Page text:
141km from Siem Reap and 171km from Phnom Penh, Kompong Thom is a small town on the River Sen. It is a place of little excitement but ticks all the sights of a Cambodian provincial capital: The Honda dealership, the big ACLEDA bank, and the quiet Ministry of Industry, Mining and Energy. Like many towns in Cambodia, Kompong Thom feels like it should be on the up but is not, or was on the up and then stopped.
The following images were taken within 24 hours of each other.
A young girl helps her father load their small boat, ready for an afternoon of fishing on the swollen River Sen.An unfinished pagoda building stands in front of the main structure, on the flood plain. A group of farmers from a distant province rest in their truck full of bananas to be sold at Kompong Thom market. Afternoon activity on one of the many backstreets coming off Route 6. A shop owner, still in his home attire, braves the mid-day heat.One of many vendors selling fresh sugar cane juice in front of the market, for 500 Riel a bag.
Food vendors set up stall in front of the market for most of the night.
Two mannequins stand silently in a clothes store opposite Kompong Thom market.A row of shop-fronts in the centre of town, indistinguishable from any other town in Cambodia.The old and new crossings into Kompong Thom.Well known among the locals, she runs this ferry every morning without fail, for 500 Riel a crossing.A woman takes the local ferry home from the market with provisions for the next day or two.
To escape the heat of the afternoon, a boy braves the drop from the old bridge, into the River Sen.
I first took the route from Bangkok to Aranyaprathet in 2009. I couldn’t resist a 6 hour journey through the breezy countryside of eastern Thailand, for just 48 Baht. In the heat of mid-day the journey comes to its end, 10 minutes tuk-tuk drive from the border checkpoint with Cambodia. I have heard of nightmare […]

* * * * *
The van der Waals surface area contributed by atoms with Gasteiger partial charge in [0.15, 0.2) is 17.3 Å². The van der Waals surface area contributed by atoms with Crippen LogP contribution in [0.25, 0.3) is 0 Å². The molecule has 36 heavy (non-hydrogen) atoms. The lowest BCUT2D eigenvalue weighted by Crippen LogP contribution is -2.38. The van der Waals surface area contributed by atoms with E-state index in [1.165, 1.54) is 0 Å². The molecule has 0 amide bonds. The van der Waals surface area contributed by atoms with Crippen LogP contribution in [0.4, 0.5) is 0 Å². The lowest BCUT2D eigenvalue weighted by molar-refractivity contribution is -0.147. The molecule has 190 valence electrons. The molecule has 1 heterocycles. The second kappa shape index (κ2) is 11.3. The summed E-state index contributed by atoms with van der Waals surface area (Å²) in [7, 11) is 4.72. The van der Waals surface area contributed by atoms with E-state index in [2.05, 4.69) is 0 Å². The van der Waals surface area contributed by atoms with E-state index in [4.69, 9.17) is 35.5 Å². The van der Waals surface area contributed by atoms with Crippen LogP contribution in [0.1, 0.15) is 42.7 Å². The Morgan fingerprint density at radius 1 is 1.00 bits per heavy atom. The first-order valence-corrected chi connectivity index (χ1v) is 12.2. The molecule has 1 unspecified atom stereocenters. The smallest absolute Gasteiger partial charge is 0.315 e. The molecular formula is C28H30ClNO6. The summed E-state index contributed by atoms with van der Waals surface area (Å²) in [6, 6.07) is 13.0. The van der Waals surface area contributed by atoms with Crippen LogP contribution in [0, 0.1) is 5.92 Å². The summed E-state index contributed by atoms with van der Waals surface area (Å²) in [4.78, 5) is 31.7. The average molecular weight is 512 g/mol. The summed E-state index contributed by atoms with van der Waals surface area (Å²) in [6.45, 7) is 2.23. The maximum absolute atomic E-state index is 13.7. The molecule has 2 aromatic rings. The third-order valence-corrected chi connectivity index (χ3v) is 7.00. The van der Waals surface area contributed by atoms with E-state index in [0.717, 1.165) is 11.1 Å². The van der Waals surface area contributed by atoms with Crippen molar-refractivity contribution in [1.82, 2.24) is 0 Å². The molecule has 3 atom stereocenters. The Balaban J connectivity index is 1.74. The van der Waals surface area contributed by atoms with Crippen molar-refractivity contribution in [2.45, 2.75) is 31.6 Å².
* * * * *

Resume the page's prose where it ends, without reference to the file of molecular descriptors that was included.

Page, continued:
So it’s been an age since my last post – close to a year. It’s also been a long time since I left Cambodia, now. The nostalgia is difficult occasionally. Something is dragging me back.
“Cambodia is a dangerous place…”, a former US ambassador said, “It’ll take your heart, and it’ll break it.” It went something like that, anyway.
A visiting friend once said to me, “It’s like Narnia – you’ve stepped through the cupboard and you’re now in this other world.”
Late in the afternoon in the stilted town of Kompong Khleang, fish are still being sold where the edge of the rising Tonle Sap meets land. It looks a shambles but is actually a fairly organised system. The boat will have already been anchored out on the lake and acting as a middle-man. These five shots show the next transaction once back on dry land. Off to the evening market.